This one’s absurd.  Anyone remember Andrew Pudewa relating his experience in a “public prison,” by which he meant a public school?  How he would get so bored, he’d see how hard he could bite himself?  Then, when he’d get sick of that, he’d see how long he could hold his breath.  (I actually remember doing that one in public school too.)  The point is, our children are learning.  And in the very least, they shouldn’t have to resort to arm-biting and breath-holding.

  1.  Make a “Rule” or schedule for your days and stick to it.

This is really freeing–almost as much as not comparing yourself to others.   With my Rule, my priorities are set, and I know what I’m supposed to be doing at all times during the day.  If you’re looking for more about this, I recommend Holly Pierlot’s A Mother’s Rule of Life.  She’s really intense, but insightful.

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This is my 3rd or 4th copy, as I keep giving them away.
  1.  Just because one child seems born to learn quickly, don’t think they all will.

I had a child who sat down and read the Old Testament for fun, at the age of five.  I can tell you, it was a piece of cake teaching that one to read.  But with the next two children I spent at least three years in purgatory, just sitting on my couch, praying to Jesus to give me the patience to not rip the book out of the kid’s hand, chuck it across the room, and storm out myself.  (May it please God to not test my patience any further with slow readers, for I may not make it.  Amen.)

  1.  Outsource those terrible subjects you hate.

I hate math.  And guess what?  When I attempt to teach math, my loathing for the subject comes out, no matter how hard I try to hide it.  But my husband loves math, so a few years ago, he took it over.  (I will love him forever for it.)

In our household, math starts at 7am.  Yep, before breakfast, and it still goes well.  If there’s a subject you despise, think creatively.  Maybe switch a subject with another homeschool mom?  Or, budget for and hire a tutor?  Enroll in an online program?  (We’ve got one enrolled online this year too, and it’s awesome.)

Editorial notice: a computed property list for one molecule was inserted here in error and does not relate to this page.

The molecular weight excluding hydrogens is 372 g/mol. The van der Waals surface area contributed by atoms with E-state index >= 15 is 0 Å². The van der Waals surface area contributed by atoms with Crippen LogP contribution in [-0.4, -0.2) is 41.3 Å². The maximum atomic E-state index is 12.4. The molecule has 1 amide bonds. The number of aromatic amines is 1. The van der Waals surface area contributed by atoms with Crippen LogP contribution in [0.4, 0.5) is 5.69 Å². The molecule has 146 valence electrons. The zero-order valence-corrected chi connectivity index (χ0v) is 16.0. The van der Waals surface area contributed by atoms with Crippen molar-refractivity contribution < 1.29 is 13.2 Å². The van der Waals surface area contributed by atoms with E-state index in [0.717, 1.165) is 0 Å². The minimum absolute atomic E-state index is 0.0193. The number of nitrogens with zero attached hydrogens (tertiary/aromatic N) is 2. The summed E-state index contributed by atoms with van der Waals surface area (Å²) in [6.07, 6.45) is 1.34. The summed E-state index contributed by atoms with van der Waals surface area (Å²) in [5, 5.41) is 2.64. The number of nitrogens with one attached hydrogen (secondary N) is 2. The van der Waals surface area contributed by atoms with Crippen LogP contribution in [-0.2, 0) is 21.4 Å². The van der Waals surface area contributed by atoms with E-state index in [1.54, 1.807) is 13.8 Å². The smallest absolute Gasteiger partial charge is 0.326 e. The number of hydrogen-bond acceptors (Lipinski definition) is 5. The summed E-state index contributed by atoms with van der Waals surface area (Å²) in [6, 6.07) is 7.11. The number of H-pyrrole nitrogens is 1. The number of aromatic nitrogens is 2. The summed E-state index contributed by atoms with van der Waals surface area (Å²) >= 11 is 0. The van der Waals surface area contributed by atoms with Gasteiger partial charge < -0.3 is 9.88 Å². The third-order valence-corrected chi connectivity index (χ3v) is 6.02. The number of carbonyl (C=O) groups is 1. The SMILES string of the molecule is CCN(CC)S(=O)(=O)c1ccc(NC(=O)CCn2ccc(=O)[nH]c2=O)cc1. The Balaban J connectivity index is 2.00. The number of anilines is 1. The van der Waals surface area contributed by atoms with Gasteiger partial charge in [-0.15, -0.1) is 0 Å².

1.  Eat breakfast like a prison camp.

In our house, everybody eats breakfast at the same time; everybody eats the same thing; everybody cleans up their spot together.  We eat peanut butter toast every single morning.  We’ve done it for years.  There’s never any complaining about it because they know what to expect.

And I never have to worry about meal planning for breakfast.  On the weekend, there is a reprieve.  Saturday is oatmeal.  Sunday is cold cereal, which is their favorite.  You can imagine their excitement when my parents give them orange juice, as a present.

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I keep the bread and PB right above the toaster, as it’s The Eldest’s job to make all 13 slices of toast every morning.
  1.  Learn to say no.

Do you want to destroy your family life?  Then frantically run from event to event, never eat a meal together, and never pray together.

As a culture, we are far too busy.  Little Sally does not need to participate in gymnastics and tee-ball while playing on the soccer team and taking violin, piano, and voice lessons.  This is ridiculous.  Pick one.

And let your children experience a childhood of climbing trees with their siblings, reading a book on the grass, eating dinner as a family, and receiving Dad’s blessing at night.  This other Chosen Busyness is Satan’s great attempt to divide families.  And it’s crept right into Catholic and home schools.

  1.  Are you going crazy?

From time to time, I have to put myself in time-out.  I mostly prefer to hide in the laundry room with a glass of wine, but there isn’t anywhere comfortable to sit, so sometimes I sneak out to the garage and grab lawn chair.  What do you do to get away?

Furthermore, I recommend instituting quiet time every afternoon.  And if possible, take a few Saturdays off a month, and go on a monthly date with your husband.  Life is too short to do otherwise.

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This oughtta look classy in the cupholder of my camping chair in the garage.
  1.  Lastly, and most importantly, begin each day with prayer.

This goes along with #1.  Get up before the children and pray.  You need it.  In fact, not only should you have a regular time for prayer every day, but you should also consider a weekly Adoration hour.  Shoot, it might be the only quiet hour of your week.  (It is of mine.)  So, get after it!

Jesus should always come first.

 

If you’ve found this post helpful, send it to someone else who might appreciate it.

Anyone have other thoughts or ideas?  I’d enjoy hearing about them.

Motherhood & Parenting

A Mother’s Heart During a Miscarriage

I just recently miscarried our 8th child.  I had only been pregnant 5 weeks, which is to say, that I had only known I was pregnant for about a week before the baby died.

Backing Up a Bit

Now let me back up a bit.  In case you’re new here, you may not know that our family has had one wild year, with the most stressful thing being the health of Paul.  In particular, we have spent the last few weeks making multiple trips to Mayo in Rochester, resulting in two surgeries.